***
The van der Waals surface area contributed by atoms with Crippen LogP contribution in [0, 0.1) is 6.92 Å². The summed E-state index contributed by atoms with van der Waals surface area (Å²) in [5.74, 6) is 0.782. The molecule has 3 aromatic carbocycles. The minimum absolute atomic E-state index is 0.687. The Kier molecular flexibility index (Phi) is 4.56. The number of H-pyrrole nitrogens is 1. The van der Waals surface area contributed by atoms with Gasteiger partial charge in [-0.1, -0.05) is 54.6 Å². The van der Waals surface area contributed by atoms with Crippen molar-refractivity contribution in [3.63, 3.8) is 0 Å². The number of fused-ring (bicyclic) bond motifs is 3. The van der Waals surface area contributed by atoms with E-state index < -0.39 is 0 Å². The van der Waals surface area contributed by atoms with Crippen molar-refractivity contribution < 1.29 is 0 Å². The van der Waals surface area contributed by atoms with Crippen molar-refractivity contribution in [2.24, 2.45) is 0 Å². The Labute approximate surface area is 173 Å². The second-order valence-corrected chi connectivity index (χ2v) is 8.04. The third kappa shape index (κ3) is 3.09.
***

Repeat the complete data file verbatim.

The van der Waals surface area contributed by atoms with Crippen LogP contribution in [0, 0.1) is 6.92 Å². The summed E-state index contributed by atoms with van der Waals surface area (Å²) in [5.74, 6) is 0.782. The molecule has 3 aromatic carbocycles. The minimum absolute atomic E-state index is 0.687. The Kier molecular flexibility index (Phi) is 4.56. The number of H-pyrrole nitrogens is 1. The van der Waals surface area contributed by atoms with Gasteiger partial charge in [-0.1, -0.05) is 54.6 Å². The van der Waals surface area contributed by atoms with Crippen molar-refractivity contribution in [3.63, 3.8) is 0 Å². The number of fused-ring (bicyclic) bond motifs is 3. The van der Waals surface area contributed by atoms with E-state index < -0.39 is 0 Å². The van der Waals surface area contributed by atoms with Crippen molar-refractivity contribution < 1.29 is 0 Å². The van der Waals surface area contributed by atoms with Crippen molar-refractivity contribution in [2.24, 2.45) is 0 Å². The Labute approximate surface area is 173 Å². The second-order valence-corrected chi connectivity index (χ2v) is 8.04. The third kappa shape index (κ3) is 3.09.